“The University of Rhode Island Puppy Raisers Club wishes the graduate teams good luck in their new partnerships!”
Kailey is entering her senior year at Eastern Connecticut State University where she’s working towards a bachelor’s degree in Social Work. Following graduation in May 2022, she plans to pursue her masters. Kailey is currently working as a restaurant hostess and this fall will be starting an internship at an addiction recovery center. Kailey is an avid reader who is very enthusiastic about audiobooks, and she enjoys hanging out with her friends. She frequently flies to Florida to visit family, but says she finds the twists and turns of the airports rather terrifying. Kailey is looking forward to her next trip as a more confident traveler, with Phoebe leading the way.
How would you describe your guide dog? “Phoebe is the sweetest girl on planet Earth. Out of harness, she’s extremely snuggly, wagging her tail when people come in, but turning to confirm she can greet them. Her listening skills are fantastic. Somewhere along the way, someone taught her to hug, so if you tap your chest as you say it, she’ll gently put her paws on your shoulders. It’s so cute. In harness she’s a completely different dog; very focused and responsive to everything around us. She’s great at centering herself, based on my actions or voice. As we walk, she’s always looking back to check on me. If I say forward when she knows we go left, she’ll look at me like, ‘are you sure?’ Sometimes I think she knows the routes better than I do.”
What made you decide to apply for a guide dog from Guiding Eyes? “I’ve been concerned about the increase in my vision loss over the past few years, since the end of high school and throughout college. I thought of the independence a guide dog would give me. As someone with partial vision, I have had unpleasant comments from strangers who see me looking closely at my phone, but using a cane. Now people see a dog in harness, and they completely understand. Phoebe is a clear sign that I’m actually blind. Not every blind person is the same and neither is their vision loss. As another Guiding Eyes graduate once told me, blindness is a spectrum.”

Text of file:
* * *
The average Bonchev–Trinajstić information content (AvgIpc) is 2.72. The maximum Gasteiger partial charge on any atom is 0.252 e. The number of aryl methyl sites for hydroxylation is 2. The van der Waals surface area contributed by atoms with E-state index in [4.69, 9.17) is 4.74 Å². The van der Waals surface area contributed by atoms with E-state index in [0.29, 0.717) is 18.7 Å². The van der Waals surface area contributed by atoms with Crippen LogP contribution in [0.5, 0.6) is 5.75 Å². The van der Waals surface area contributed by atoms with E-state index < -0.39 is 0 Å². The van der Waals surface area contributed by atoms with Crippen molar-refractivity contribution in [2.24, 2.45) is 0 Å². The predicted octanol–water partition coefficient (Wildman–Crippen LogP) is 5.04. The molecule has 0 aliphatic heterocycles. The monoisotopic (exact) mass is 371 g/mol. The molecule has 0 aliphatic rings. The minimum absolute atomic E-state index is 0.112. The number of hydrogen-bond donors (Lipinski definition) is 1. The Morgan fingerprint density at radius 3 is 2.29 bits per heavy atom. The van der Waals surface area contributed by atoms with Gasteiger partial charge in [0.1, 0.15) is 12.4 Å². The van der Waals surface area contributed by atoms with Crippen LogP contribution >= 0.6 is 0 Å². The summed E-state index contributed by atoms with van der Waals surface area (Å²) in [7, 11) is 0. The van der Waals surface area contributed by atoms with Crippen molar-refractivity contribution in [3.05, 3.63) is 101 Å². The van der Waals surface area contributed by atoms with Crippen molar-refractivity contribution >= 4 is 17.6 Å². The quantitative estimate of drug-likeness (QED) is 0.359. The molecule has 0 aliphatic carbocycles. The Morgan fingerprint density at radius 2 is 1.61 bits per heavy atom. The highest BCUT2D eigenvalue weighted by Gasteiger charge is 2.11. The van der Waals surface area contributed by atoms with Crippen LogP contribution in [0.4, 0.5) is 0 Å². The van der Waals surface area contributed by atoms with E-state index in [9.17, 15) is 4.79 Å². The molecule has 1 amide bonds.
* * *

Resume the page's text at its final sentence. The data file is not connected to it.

How has having a guide dog impacted your life? “I am a lot more independent – and I know everyone has that answer, but they say it for a reason. They give you a new sense of freedom. I can walk to the store without being in fear of a garbage can that wasn’t there before or a stick in the sidewalk. I’m more confident and comfortable when I travel. It’s also helpful that now, people can see my invisible disability.”
Were there any training highlights? “I really have to praise the Home Training Program. Being able to train in my home area was very informative and extremely helpful, especially as a first-time guide dog user. My instructor Kathy was a godsend – just wonderful. I don’t know what I would have done without her. We were training on a route I normally take to school and a dog ran through its yard, aggressively and towards us. It was very scary, but Kathy handled it immediately. I never knew the dog lived there, because not having a dog with me, it had never run out before. Now I know not to take that route anymore because it’s too much of a risk. I was able to get to know routes that I’ll use on a regular basis; having that kind of knowledge under my belt is just awesome.”
Special Recognition: Phoebe was named through contribution of a special gift by John Donnelly.Phoebe’s greatest strengths are her sweet nature and her listening skills. When working at a craft fair with booths and crowds, she was awesome despite such a challenging situation. Our favorite activities together involved time spent hiking and snuggling. What I enjoyed the most about her, was that she was the sweetest and most gentle puppy I’ve ever seen.
Nickie Oler, Puppy Raiser of Phoebe